Bitcoin continues its slide, with prices now around $8,000. This is down from $12,000 just five days ago, and down from its historic high of almost $20,000 in December.
For some time now, I have privately and publicly shared my assessment of Bitcoin. In a LinkedIn post a month ago, I called cryptocurrencies «bubbles with fundamental values close to zero». And in a tweet two months ago, I said that «a similarly sad demise [bursting of the bubble] awaits #bitcoin«.
I have therefore as a fundamental investor avoided cryptocurrencies.
A year before the tulip #bubble burst, tulips were traded on formal exchanges around the Netherlands. There were even #futures markets for speculators. I am now in little doubt that a similarly sad demise awaits #bitcoin, but it’s difficult saying when.
— Gordon Lee (@GordonKJLee) 18 December 2017
Bitcoin’s intrinsic value
Thinking of Bitcoin (or cryptocurrencies in general) in terms of supply and demand leads to the conclusion that its intrinsic long term value is close to zero. I foresee long-term demand for any single cryptocurrency to be low, and the supply of cryptocurrencies in general to be high.
Demand-side analysis: What is Bitcoin good for?
In the longer term, it may be the case that traditional state-issued fiat currency incorporates technology now associated with cryptocurrencies. In particular, blockchain technology can help prevent fraud and potentially reduce transaction costs.
The benefits of private crypotocurrencies over this alternative is highly limited. You could possibly point to a higher degree of anonymity — but this is only of value to a small group engaging in illicit activities or who are highly protective of their privacy. And this anonymity is going to be eroded by Government regulation as has happened in Korea.
Supply-side analysis: Competing cryptocurrencies
The supply of Bitcoin is limited. Only 21 million will ever be created algorithmically (‘mined’).
But it is this limited supply that has contributed to Bitcoin’s rising price. Consequently, as in any market, the high price spurs competition. We now have Litecoin, Ethereum, Zcash, Dash, Ripple, Monero, and a whole host of cryptocurrencies. And many more cryptocurrencies are still being released through Initial Coin Offferings (ICOs).
Therefore in the longer term, the supply of cryptocurrencies can increase hugely in response to price rises (high price elasticity). The value of any single cryptocurrency is unlikely to be sustainably high.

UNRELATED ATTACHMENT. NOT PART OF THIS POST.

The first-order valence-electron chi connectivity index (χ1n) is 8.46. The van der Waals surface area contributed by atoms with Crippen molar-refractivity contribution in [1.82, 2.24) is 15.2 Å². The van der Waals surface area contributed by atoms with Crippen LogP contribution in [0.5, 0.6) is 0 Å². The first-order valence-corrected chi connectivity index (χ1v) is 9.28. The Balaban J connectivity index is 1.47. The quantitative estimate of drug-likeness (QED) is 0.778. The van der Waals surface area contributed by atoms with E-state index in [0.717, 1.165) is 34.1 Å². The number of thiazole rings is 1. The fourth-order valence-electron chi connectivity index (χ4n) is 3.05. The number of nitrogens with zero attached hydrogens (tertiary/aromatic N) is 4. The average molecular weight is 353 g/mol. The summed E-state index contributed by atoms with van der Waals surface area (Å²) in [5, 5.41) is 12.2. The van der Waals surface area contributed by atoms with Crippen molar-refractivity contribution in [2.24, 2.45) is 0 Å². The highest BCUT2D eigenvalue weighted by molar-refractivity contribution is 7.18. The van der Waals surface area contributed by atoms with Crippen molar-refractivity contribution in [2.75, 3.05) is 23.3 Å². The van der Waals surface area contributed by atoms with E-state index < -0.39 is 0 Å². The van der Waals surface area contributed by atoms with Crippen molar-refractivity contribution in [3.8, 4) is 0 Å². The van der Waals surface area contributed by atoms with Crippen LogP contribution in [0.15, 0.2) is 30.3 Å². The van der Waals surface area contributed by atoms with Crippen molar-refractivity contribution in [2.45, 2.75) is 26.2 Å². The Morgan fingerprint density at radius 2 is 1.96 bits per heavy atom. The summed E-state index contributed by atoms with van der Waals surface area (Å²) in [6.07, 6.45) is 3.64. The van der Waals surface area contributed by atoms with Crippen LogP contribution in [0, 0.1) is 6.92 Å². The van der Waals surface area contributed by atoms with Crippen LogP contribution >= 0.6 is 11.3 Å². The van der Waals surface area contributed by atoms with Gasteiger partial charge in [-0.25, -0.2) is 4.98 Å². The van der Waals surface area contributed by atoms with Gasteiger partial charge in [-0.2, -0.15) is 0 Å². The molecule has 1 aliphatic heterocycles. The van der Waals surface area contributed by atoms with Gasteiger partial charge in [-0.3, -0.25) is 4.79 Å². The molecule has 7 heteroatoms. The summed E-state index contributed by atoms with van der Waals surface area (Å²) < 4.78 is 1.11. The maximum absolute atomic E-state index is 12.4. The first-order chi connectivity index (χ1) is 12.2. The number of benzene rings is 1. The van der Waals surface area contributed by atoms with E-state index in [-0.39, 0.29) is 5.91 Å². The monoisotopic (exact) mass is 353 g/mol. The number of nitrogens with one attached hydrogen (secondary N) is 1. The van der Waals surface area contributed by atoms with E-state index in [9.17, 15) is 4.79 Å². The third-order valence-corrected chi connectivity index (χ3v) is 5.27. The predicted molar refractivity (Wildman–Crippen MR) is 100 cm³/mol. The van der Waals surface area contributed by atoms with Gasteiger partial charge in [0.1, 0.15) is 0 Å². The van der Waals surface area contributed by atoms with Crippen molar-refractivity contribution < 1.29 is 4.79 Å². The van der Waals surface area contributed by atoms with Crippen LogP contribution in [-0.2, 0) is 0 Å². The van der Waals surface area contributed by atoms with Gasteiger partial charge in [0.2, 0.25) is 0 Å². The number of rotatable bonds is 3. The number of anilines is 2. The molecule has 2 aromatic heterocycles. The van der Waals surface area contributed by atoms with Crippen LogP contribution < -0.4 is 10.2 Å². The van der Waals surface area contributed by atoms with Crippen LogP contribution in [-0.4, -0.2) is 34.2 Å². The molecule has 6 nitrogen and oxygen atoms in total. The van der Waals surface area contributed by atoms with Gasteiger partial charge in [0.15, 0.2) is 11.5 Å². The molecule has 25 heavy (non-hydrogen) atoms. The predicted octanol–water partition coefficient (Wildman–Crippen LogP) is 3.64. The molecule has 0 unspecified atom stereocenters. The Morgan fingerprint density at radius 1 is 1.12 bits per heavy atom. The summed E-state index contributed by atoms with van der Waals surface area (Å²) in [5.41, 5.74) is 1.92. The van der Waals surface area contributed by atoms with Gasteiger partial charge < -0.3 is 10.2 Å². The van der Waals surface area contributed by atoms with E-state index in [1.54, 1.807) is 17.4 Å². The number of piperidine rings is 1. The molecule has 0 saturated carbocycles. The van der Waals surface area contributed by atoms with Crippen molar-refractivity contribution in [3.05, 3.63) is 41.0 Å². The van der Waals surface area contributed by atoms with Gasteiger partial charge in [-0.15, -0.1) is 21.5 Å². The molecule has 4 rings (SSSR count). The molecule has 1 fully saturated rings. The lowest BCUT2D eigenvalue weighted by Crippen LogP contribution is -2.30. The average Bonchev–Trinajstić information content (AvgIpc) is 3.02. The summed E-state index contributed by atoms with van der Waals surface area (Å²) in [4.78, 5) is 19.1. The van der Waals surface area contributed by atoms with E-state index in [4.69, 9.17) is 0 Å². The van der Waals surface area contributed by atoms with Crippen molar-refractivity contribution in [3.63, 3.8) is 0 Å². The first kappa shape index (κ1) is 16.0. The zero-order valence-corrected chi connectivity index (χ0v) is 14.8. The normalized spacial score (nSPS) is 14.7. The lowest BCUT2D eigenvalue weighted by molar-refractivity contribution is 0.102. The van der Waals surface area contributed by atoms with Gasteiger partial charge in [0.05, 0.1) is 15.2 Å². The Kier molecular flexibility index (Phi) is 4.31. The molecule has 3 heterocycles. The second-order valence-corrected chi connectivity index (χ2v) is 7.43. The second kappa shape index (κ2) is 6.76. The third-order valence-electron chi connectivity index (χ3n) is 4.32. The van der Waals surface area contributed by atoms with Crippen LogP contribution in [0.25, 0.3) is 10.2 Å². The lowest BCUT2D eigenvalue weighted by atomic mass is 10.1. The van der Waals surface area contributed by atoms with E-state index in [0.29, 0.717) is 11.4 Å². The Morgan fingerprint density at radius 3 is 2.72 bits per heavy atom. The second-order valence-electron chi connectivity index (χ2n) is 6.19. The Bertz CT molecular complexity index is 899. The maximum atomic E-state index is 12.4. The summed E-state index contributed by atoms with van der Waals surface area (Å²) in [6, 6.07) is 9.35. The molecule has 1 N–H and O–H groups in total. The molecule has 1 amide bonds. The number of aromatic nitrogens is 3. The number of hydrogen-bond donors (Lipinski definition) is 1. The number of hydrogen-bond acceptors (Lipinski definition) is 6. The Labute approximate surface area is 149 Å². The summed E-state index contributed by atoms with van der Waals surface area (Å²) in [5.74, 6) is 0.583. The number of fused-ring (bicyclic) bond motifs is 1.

But aren’t cryptocurrencies the future?
In the 1840s, enthralled by the new technology and captivated by the rise in prices of related stocks, speculators poured huge sums of money into new and existing railway companies. In a familiar story, new railway companies were being set up, funds were raised, and along the way some companies turned out to be fraudulent. Railways were indeed the future. But the economics of supply and demand still meant that their high prices during that period now known as Railway Mania were not justifiable or sustainable.
In the late 1990s, as the benefits of internet-based businesses became more apparent, speculators eagerly invested and drove prices up high and fast. Internet retail and other online businesses were indeed the future. But again as we know, the economics of supply and demand meant the dot-com bubble had to burst.
Cryptocurrencies may indeed be the future, but a reference to supply and demand analysis covered in the previous section would suggest that their prices are way above their fundamental values.
I am an adherent of fundamental investing. Before buying an asset, I aim to determine its intrinsic value in the belief that its price would tend towards its underlying value over the long term. Based on this principle, I expect the price of Bitcoin and other cyptocurrencies to fall close to zero. However, it is less obvious when this will happen. The recent collapse may be the beginning of the end, or perhaps just a short-term blip and the bubble may yet continue to grow.
By contrast, and to put it simply, others are speculators (who make instinctive or news-driven bets about prices) or technical investors (who study historic price patterns and trends to predict prices in the immediate future). It is possible to make money from cryptocurrencies through these methods — they are just simply not my style.
If you consider yourself a fundamental investor, and if you are tempted by Bitcoin and other cryptocurrencies because you think their long term outlook is favourable, stop and think again!
The opinions expressed are for information purposes only and do not constitute investment advice. Independent advice should be sought from a duly licensed professional where appropriate.